5. Cultural and organizational change
Example changes include those related to leadership, trust, communication, transparency, behavior, connection, understanding, merger and acquisition support, and ego.
and Change Management
Let’s take a moment to dig deeper into AI technology because it is causing significant disruptions to seemingly everything, and the change management discipline is no exception. The way we manage change will never be the same.
Our team at Prosci has been thinking about AI a lot lately, both through practical application in the workplace and establishing AI governance and standards at Prosci. As AI comes to fruition, there are really four dimensions of disruptive change to consider.
Industry disruption will fundamentally be disrupted based on the nature of the particular industry.
Organizational disruption will come in the form of projects, initiatives, strategies, departments, divisions and roles as organizations figure out how to bring AI into the way they do business.
There will be job disruption, where certain jobs will start to be replaced by automation. And a very small segment of jobs will be fully replaced.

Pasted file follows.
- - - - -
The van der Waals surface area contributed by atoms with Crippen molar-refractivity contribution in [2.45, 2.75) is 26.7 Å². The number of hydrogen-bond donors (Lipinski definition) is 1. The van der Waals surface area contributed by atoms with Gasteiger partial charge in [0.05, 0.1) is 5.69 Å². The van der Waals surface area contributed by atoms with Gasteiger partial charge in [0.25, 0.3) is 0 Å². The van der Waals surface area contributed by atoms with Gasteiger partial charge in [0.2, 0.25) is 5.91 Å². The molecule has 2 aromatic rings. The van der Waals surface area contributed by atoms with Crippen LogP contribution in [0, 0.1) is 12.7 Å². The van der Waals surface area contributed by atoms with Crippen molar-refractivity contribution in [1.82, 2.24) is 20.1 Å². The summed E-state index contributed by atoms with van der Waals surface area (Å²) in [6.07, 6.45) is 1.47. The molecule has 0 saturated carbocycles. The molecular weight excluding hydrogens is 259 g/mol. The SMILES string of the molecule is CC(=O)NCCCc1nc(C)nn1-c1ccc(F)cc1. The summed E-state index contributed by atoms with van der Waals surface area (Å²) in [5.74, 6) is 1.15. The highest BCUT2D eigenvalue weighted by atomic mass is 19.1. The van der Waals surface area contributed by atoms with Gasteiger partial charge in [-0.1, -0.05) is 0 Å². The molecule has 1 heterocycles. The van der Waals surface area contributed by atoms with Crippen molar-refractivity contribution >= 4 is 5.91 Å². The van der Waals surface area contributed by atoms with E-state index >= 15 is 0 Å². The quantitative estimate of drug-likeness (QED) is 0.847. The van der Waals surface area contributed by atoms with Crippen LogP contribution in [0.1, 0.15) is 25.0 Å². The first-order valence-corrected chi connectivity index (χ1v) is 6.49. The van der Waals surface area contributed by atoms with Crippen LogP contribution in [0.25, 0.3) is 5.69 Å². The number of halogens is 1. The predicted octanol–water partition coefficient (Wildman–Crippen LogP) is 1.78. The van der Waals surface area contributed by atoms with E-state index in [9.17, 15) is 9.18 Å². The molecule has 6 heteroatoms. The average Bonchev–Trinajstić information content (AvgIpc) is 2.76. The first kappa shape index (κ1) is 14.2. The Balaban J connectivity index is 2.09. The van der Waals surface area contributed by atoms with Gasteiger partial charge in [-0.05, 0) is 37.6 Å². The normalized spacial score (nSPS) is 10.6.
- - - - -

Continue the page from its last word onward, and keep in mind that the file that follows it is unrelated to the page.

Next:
And there is task disruption to consider, and that’s where it gets really interesting. What are you doing today that you can do better, faster, more effectively with a quicker first draft and a larger sample size? This is when you start to tap into the power of this new technology.
AI and change management webinar findings
In our recent interactive webinar, Preparing for the Future of Change Management With the Latest Trends, participants shared the degree to which they are using AI in their change management work. Many change managers are starting to dabble with AI to enhance their productivity (36% from webinar poll), while the rest are using it every day (22%), finding its use more common (23%) or waiting on the sidelines (18%).
The most common change management applications reported in the webinar are in communications, data analysis, training and development and task support.
- Communications – Planning, generating drafts, translating materials and messages, editing for clarity and conciseness, improving content, generating analogies to help explain concepts, documentation, scheduling messages, personalizing and tailoring communications, and writing support.
- Data analysis – Change management data collection, sentiment analysis, summarizing, deploying surveys, and synthesizing large datasets.
- Training and development – Planning, developing procedures, storytelling, creating materials and developing assets.
- Change management task support – Identifying areas of resistance, brainstorming ideas, planning, coordination, developing strategies, and conducting impact assessments.